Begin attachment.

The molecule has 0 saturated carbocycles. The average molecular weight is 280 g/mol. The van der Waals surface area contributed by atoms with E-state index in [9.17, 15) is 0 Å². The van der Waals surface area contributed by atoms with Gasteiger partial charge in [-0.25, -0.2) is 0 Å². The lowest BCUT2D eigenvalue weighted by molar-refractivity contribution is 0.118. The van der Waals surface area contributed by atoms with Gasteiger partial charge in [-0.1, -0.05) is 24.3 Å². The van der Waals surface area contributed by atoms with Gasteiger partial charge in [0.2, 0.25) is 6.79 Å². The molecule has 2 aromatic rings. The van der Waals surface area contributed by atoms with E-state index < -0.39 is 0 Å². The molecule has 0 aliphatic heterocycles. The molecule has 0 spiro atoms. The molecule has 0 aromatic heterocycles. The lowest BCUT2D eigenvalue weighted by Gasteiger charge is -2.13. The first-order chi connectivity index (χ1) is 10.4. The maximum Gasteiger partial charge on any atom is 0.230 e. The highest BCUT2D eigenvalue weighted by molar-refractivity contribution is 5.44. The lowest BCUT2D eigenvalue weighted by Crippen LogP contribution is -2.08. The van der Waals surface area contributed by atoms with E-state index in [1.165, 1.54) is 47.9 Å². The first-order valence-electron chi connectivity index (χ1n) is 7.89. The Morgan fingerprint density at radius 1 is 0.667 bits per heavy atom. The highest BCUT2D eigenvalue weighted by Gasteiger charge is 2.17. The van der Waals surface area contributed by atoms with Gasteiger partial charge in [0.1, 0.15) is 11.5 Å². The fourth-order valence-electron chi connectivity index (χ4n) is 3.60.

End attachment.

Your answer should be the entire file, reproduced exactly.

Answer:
The molecule has 0 saturated carbocycles. The average molecular weight is 280 g/mol. The van der Waals surface area contributed by atoms with E-state index in [9.17, 15) is 0 Å². The van der Waals surface area contributed by atoms with Gasteiger partial charge in [-0.25, -0.2) is 0 Å². The lowest BCUT2D eigenvalue weighted by molar-refractivity contribution is 0.118. The van der Waals surface area contributed by atoms with Gasteiger partial charge in [-0.1, -0.05) is 24.3 Å². The van der Waals surface area contributed by atoms with Gasteiger partial charge in [0.2, 0.25) is 6.79 Å². The molecule has 2 aromatic rings. The van der Waals surface area contributed by atoms with E-state index < -0.39 is 0 Å². The molecule has 0 aliphatic heterocycles. The molecule has 0 spiro atoms. The molecule has 0 aromatic heterocycles. The lowest BCUT2D eigenvalue weighted by Gasteiger charge is -2.13. The first-order chi connectivity index (χ1) is 10.4. The maximum Gasteiger partial charge on any atom is 0.230 e. The highest BCUT2D eigenvalue weighted by molar-refractivity contribution is 5.44. The lowest BCUT2D eigenvalue weighted by Crippen LogP contribution is -2.08. The van der Waals surface area contributed by atoms with E-state index in [1.165, 1.54) is 47.9 Å². The first-order valence-electron chi connectivity index (χ1n) is 7.89. The Morgan fingerprint density at radius 1 is 0.667 bits per heavy atom. The highest BCUT2D eigenvalue weighted by Gasteiger charge is 2.17. The van der Waals surface area contributed by atoms with Gasteiger partial charge in [0.1, 0.15) is 11.5 Å². The fourth-order valence-electron chi connectivity index (χ4n) is 3.60.